I would like to have seen more in both cases. But while the movie is already three hours long and I get why it would be hard to add more (even though I would be willing to watch it), why not just add 50 more pages to the Graphic Novel? I don’t quite understand that. In my opinion, especially towards the end it would have benefited from some extra material.

The Graphic Novel ends differently to the movie, btw. I'm not quite sure which ending I like more. But they definitely both had an impact on me. Though in very different ways.

One thing that's irrelevant to my rating, but worth mentioning: The German translation, while mostly decent, has some cringeworthy moments. But that's not the author's fault. At least I can't imagine the original including a sentence like "Oh mein Gott, ihr Geschlecht auf meinem Geschlecht." (Paraphrasing here. The book is already back at the library.)

If you've got the opportunity to read the original, I'd recommend that. Unfortunately my French nowadays is somewhere between very bad and non-existent and my library did not have the English translation.

All in all, very good and touching. Though I do like the movie better.
Interestingly, according to the afterword (not written by the author herself), Julie Maroh does not like the movie, because in her opinion the sex scenes are very unrealistic. And like most critics she deems the movie to be pornographic.

Now who am I to challenge Julie Maroh in that statement!? I won't do that.

But what I'd like to say is that just like the main reason for me to almost fall in love with this Graphic Novel wasn't the sex scenes, the reason for me loving the movie is not the sex scenes either. It's just not the main point.

For me, this is first and foremost a story about love and growing up.

And it is a wonderful and tragic one.


Recommended! (both, the movie and the book)


I love love love the movie!

Will this be just as great? Please be great, book!

Profile Image for Kai Spellmeier.
Author 6 books13.6k followers
February 10, 2017
“ Love may not be eternal but, it can make us eternal.”

Very happy I found this in my library. I've only ever seen the movie trailer and didn't know it was a comic adaption.
Now, I don't really know what to tell you about it, so just go read it yourself. It's beautiful and sad and you're gonna suffer, but you're gonna be happy about it.

Find more of my books on Instagram
Profile Image for Nat.
553 reviews3,177 followers
April 5, 2016
“We do not choose the one we fall in love with, and our perception of happiness is our own and is determined by what we experience…”

I picked this up completely on a whim and flew through it in a single sitting! The artwork in this graphic novel is absolutely stunning.
It was heartwarming and cute and it was just what I wanted after finishing Stars Above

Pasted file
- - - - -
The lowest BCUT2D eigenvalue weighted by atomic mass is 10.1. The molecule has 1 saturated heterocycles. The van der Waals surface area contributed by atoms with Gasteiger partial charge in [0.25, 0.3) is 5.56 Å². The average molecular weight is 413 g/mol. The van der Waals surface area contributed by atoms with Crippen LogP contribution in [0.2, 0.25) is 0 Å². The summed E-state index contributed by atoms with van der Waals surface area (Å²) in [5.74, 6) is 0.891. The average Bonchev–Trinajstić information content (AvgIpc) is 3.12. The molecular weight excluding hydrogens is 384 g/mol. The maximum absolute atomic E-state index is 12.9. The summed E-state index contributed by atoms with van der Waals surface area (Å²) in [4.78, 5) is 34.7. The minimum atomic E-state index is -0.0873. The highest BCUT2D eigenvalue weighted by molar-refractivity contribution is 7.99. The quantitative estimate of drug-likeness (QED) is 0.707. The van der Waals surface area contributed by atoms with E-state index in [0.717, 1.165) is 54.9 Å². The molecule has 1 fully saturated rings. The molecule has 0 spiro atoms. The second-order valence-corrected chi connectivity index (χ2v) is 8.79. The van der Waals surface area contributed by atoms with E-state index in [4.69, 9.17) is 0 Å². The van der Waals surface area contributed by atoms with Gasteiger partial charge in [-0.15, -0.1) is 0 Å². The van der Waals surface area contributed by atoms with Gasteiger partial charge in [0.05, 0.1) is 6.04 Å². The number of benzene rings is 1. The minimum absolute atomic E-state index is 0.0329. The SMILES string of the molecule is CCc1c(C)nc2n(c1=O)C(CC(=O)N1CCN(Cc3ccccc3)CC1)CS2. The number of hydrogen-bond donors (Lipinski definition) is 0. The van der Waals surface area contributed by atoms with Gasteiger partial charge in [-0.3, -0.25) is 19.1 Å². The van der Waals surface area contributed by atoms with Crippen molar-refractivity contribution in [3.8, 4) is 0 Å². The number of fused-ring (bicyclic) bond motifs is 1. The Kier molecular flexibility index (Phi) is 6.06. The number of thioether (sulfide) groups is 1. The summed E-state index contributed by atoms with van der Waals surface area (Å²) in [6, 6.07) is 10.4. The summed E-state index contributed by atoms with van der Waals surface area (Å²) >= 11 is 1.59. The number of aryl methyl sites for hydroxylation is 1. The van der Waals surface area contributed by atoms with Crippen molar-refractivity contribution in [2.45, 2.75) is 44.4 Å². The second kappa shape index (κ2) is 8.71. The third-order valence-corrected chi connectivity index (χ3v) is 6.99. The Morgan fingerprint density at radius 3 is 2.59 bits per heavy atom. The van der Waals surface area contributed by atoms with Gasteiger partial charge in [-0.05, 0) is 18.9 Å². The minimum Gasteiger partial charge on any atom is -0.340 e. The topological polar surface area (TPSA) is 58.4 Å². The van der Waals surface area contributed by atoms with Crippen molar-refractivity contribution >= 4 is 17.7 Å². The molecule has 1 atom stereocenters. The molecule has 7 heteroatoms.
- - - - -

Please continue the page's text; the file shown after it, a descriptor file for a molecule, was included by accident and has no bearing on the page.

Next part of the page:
This review and more can be found on my blog.
Profile Image for Thomas.
236 reviews71 followers
February 17, 2018
Βαθμολογία: ★★★★★

Όταν είδα την ταινία πριν μερικά χρόνια, το δεύτερο μισό μου φάνηκε ανούσιο και παράταιρο. Χαίρομαι που στο κόμικ η υπόθεση παίρνει άλλη τροπή, αν και πιο τραγική. Το «Μπλε» είναι τόσο τρυφερό και συναισθηματικό που πήγα να το ξεφυλλίσω και τελικά το διάβασα μονορούφι. Το σχέδιο και τα χρώματα στιλ νερομπογιάς (μαντέψτε ποιο χρώμα κυριαρχεί) πραγματικά αναδεικνύουν το έργο. Ελπίζω να μεταφραστούν κι άλλα έργα της Julie Maroh.
Profile Image for Steven  Godin.
2,376 reviews2,249 followers
August 27, 2018
My first venture into graphic novels, that was only really bought on by watching the Palme d'Or winning film of 2013 (which I found astonishing, sexy as hell, but also profoundly moving. I know nothing about Julie Maroh, or graphic novels, so it's all new to me. Maroh is clearly talented at what she does, and I found myself surprised as to just how much I liked this. It does slightly differ from the film though. It's a simple enough set-up, Clementine, a high school junior, falls in love with university art student, Emma. Clementine is not a lesbian, but somehow drawn to Emma who is in a relationship with a butch bully, a leader in the art community, to whom Emma owes a lot. Still, Clementine and Emma fall in love, have amazing sex, and find safe harbor with Emma’s tolerant parents. But as time rolls on, the cracks appear, Clementine is not fully comfortable with her sexual identity, and Emma has had enough of the semi-closeted situation.

The story is told through Clementine’s diary entries and flashbacks, which adds to the melodramatic tone, but Maroh captures the teenage voice so fully, with all its anxieties about growing up and discovering one's self. She creates an emotional roller coaster ride, which at times I found overwhelming. After all, this is a story about overwhelming love. Simple as that.